Posted By Jessica Zalin on September 19, 2014
Though the Endangered Species Act has very strong prohibitory language, in practice its bark is sometimes much worse than its bite. The U.S. Court of Appeals for the Fifth Circuit’s recent decision in The Aranas Project v. Shaw, et al. has preserved the statute’s status as a mere “paper tiger” by reversing a district court ruling which had the potential to preserve the dwindling wild whooping crane population. (more…)
Posted By Jessica Zalin on September 10, 2014
In a groundbreaking verdict, a Texas jury has awarded damages to a family for injuries suffered due to air pollution from hydraulic fracturing (“hydrofracking”) drilling operations. This verdict follows almost inexorably from the rise in popularity in the past decade of hydrofracking as a means of natural gas production, which was quickly met with legal challenges. Between 2009 and 2013, the civil litigation landscape was flooded with lawsuits alleging toxic tort claims stemming from hydrofracking activities. (more…)
Posted By Matthew Jokajtys on September 2, 2014
Fixed contaminant standards need not be reached, much less exceeded, in order to cause an injury that courts can recognize. An intermediate appeals court in New York has ruled that the Suffolk County Water Authority may sue chemical companies for groundwater contamination even where the contamination does not exceed an EPA drinking water standard known as a Maximum Contaminant Level. However, this may be a pyrrhic victory, as that same court also ruled that many of the SCWA’s claims were too late under New York’s three-year statute of limitations for injuries from latent effects of exposure to harmful substances.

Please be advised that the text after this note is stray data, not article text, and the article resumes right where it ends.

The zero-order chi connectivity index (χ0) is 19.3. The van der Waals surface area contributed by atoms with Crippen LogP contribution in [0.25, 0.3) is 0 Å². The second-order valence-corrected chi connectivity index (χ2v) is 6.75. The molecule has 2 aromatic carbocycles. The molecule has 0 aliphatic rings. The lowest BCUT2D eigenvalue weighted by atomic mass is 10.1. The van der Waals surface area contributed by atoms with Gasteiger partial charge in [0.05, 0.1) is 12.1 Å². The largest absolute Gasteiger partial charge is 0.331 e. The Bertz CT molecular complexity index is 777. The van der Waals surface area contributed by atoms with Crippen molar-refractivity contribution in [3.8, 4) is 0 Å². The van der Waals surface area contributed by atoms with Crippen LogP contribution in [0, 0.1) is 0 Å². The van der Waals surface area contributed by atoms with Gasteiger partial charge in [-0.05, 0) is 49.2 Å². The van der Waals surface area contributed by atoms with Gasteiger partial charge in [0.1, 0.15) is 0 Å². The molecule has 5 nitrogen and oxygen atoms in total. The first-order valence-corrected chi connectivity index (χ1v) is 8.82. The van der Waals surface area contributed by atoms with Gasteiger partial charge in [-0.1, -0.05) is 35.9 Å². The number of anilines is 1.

While the state’s highest court could still weigh in on this case, this decision is a key reminder of the important role that groundwater data plays in determining when a claim for groundwater contamination is timely. (more…)
Posted By Jessica Zalin on August 29, 2014
“Sustainability” and “development” do not often go to the dance together, but that may be changing. Today’s real estate investors are embracing their interconnection, and encouraging environmental social governance (ESG) within the industry. With the rise in environmental consciousness that has accompanied global climate change, sustainability reporting has become an increasingly important tool for real estate investors who wish to engage in socially responsible investing. (more…)
Posted By Matthew Jokajtys on August 27, 2014
Could fracking in North Dakota’s Bakken shale formation have a direct impact on New York State? Yes, but the impact isn’t limited to prices at the gas pump or home energy heating bills. Instead, the fracking operations are leading to a surge in freight trains hauling crude oil along the state’s rail lines to a terminal at the port of Albany, New York. Shale formations such as the Bakken produce crude oil along with natural gas during fracking operations, and some claim that Bakken crude may “more dangerous to ship by rail than crude from other areas.” (more…)
Posted By Jessica Zalin on August 21, 2014